Cybersecurity in the Cloud: Navigating Emerging Risks

By Jon Lucas, co-founder and director of Hyve Managed Hosting.

  • 1 month ago Posted in

The rapid pace of digital change in recent years has significantly impacted how security teams operate and secure their data and workloads. The evolving nature of cyber-attacks, with ransomware becoming more sophisticated and vulnerabilities in outdated legacy infrastructure appearing daily, makes it hard to overstate the importance of robust security measures.

When it comes to cloud computing, there is also growing concern about the security risks associated with over-reliance on a single public cloud platform. This situation is commonly known as 'cloud concentration' when an organisation becomes entirely dependent on one cloud provider. This scenario exposes businesses to vulnerabilities, such as limited security control, breaches, outages, and compliance challenges.

The recognised risks of cloud concentration sparked the trend towards distributed cloud strategies when organisations began to split some or all of their workloads between public and private clouds, creating diversified hybrid or multi-cloud infrastructures and, in some cases, moving away from public cloud infrastructure altogether.

In this article, we suggest reflecting on how the rapid adoption of new cloud strategies has impacted cybersecurity and what potential solutions exist.

The challenges of concentrating on public cloud

Mass adoption of and reliance on cloud services has been steady for several years, and the public cloud market — with its range of new products and services — has reached unprecedented heights. However, many organisations using the public cloud have started to realise that their security isn't up to scratch because it is difficult to tailor off-the-shelf public cloud solutions to meet the specific needs of each business.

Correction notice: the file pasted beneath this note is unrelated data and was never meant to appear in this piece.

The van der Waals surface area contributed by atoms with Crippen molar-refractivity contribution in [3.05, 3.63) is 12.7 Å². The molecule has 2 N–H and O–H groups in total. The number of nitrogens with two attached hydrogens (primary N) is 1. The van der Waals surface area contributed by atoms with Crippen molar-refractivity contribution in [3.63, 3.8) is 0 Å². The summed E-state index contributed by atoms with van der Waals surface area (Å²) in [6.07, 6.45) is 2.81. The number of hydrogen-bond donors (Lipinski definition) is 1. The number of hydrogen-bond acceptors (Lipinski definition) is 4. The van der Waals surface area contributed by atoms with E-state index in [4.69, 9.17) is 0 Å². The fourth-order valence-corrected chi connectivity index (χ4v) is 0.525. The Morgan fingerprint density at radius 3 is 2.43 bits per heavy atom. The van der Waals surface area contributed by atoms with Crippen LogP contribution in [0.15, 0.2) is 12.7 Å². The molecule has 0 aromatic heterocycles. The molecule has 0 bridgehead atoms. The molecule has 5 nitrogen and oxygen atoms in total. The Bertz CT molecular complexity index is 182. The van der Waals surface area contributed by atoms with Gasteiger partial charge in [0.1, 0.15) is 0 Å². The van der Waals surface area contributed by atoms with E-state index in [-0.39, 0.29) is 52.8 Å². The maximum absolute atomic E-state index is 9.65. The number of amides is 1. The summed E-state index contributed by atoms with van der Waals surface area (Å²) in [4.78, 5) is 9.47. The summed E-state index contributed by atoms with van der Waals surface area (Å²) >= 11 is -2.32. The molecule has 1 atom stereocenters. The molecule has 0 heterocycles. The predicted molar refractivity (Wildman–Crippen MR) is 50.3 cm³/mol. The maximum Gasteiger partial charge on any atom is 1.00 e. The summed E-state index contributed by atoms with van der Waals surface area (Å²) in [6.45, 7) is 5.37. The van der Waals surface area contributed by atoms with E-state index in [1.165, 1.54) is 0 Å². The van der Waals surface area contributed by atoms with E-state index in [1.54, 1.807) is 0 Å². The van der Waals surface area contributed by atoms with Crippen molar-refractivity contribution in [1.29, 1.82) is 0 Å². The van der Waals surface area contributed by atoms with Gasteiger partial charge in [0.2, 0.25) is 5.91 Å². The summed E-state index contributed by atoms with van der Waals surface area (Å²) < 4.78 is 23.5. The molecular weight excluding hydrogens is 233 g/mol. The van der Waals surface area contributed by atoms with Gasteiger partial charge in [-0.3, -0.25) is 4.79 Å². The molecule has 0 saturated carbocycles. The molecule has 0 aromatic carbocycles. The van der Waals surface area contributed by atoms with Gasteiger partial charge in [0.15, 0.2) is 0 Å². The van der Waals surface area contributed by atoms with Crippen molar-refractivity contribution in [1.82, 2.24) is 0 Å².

While the public cloud offers scalability and innovation, its multi-tenant nature can create unforeseen vulnerabilities. Sharing hardware resources among multiple tenants presents security and operational challenges, leading many organisations to evaluate data storage options. In addition, popular private cloud services can be difficult to exit. Enterprises often face the challenge of vendor lock-in, which poses significant security and financial risks.

Moving away from concentrating all workloads in a public cloud environment, companies are searching for a more personalised approach to the cloud. They are exploring private, hybrid and multi-cloud infrastructure options, with the managed public cloud element receiving a more tailored approach to security and overall business IT needs. By carefully considering the security requirements and limitations of the public cloud, organisations can reap the benefits of the personalised cloud for a more secure and successful cloud journey.

The move to hybrid and multi-cloud

A common solution to mitigate cloud concentration risks is using a distributed cloud approach, also known as cloud diversification. Hybrid and multi-cloud architectures, which involve multiple cloud environments, are the most popular forms of distributed cloud infrastructure.